Japanese breakfast main course
Japanese breakfast accompaniments


Given the flight time and the overnight nature of this flight, I’ll note that my interactions with the crew were quite limited. Regardless, I did feel that the service on this flight was quite robotic. Whilst the flight attendants were polite, they did notably seem less warm and sociable compared to the crew on the Japan Airlines flight I took a month earlier. In such a sense, the service can be described to be more reactive than proactive, which I suppose is reasonable for a short overnight like this.

Arrival in Haneda

50 minutes before landing, the captain made his first announcement of the flight. After welcoming us onboard ANA, he announced the details of our descent and arrival. Specifically, we were expecting to land at 06.40, which is earlier than our initial expected time of arrival. By this time, I was finished with my meal and the tray was cleared from my table.

View on our final approach

About 20 minutes before landing, the seatbelt signs were finally lit. At this time, the crew did a final pass through the cabin for their safety checks. In addition, they also thoughtfully offered some hard candy and postcards, a pre-arrival service which you don’t see on many airlines!

Landing in Haneda

We landed at Tokyo Haneda International Airport at 06.33 local time, a full 17 minutes before our scheduled time of arrival. Despite the fine weather, the touchdown was curiously a bit rough. Regardless, I was happy that we arrived early, giving me a bit more time to check out the ANA Lounge at Haneda Airport. As we taxied to our gate, the purser thanked us for flying with ANA and welcomed us to Tokyo.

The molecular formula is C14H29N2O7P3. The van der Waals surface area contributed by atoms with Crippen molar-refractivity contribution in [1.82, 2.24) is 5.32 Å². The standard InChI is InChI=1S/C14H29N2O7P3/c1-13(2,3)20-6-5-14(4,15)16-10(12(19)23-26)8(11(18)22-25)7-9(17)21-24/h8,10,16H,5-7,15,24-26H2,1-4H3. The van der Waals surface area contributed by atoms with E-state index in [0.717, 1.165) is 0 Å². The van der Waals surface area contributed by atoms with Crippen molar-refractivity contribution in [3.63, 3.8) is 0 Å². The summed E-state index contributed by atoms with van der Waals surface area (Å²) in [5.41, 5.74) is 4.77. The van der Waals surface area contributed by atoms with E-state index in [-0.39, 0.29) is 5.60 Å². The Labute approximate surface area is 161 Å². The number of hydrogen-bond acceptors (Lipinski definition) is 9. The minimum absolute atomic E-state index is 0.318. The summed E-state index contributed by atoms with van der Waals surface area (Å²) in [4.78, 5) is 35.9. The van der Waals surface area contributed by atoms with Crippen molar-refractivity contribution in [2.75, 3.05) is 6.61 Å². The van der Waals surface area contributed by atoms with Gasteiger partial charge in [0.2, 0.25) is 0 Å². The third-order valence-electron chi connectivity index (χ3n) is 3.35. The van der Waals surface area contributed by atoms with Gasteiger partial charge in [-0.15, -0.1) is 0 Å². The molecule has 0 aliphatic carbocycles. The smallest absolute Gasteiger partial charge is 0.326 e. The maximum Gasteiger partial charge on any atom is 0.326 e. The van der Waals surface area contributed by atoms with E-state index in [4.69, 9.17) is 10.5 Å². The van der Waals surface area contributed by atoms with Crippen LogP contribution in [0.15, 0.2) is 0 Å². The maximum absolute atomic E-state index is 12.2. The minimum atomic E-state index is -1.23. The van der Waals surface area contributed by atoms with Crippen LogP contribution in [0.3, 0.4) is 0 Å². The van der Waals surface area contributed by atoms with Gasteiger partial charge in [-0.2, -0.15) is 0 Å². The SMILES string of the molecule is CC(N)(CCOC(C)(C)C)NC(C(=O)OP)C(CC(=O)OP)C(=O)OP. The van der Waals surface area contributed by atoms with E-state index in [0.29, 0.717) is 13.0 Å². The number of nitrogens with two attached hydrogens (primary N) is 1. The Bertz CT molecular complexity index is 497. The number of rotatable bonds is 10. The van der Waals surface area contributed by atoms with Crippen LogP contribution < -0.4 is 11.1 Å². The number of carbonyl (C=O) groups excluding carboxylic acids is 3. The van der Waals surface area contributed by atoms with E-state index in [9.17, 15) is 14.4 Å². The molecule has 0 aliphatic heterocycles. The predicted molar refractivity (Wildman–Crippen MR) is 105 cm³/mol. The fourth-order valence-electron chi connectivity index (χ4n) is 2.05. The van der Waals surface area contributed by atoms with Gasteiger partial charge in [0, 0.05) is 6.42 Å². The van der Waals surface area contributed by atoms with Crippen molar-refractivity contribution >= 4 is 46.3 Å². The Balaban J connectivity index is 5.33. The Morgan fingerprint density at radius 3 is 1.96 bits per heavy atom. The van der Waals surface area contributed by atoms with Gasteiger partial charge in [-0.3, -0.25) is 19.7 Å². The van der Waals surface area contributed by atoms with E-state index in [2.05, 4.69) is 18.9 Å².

JA921A at Haneda Airport

Around five minutes later, we arrived at our final parking position, during which time the crew played ANA’s disembarkation video on the entertainment screens. The doors were opened a few minutes later, at which time I thanked the crew before exiting the plane from Door 1L. In the terminal, I finally caught my first glimpse of JA921A, the Boeing 787-9 that flew us to Tokyo.

JA921A at Haneda Airport


Between the excellent inflight entertainment and the good Japanese meal, I felt that ANA has a strong and competitive Business Class product. Despite that, I did leave the flight feeling a bit conflicted. For one, despite being fully flat, I found the seats to be very mediocre and definitely lacked storage. Combined with the mediocre service and the short flight time, the experience personally fell short compared to the same route on Japan Airlines. Although I wouldn’t hesitate to fly ANA again, based on this flight, I wouldn’t be compelled to say that they have the best product in Japan.

Read more from this trip!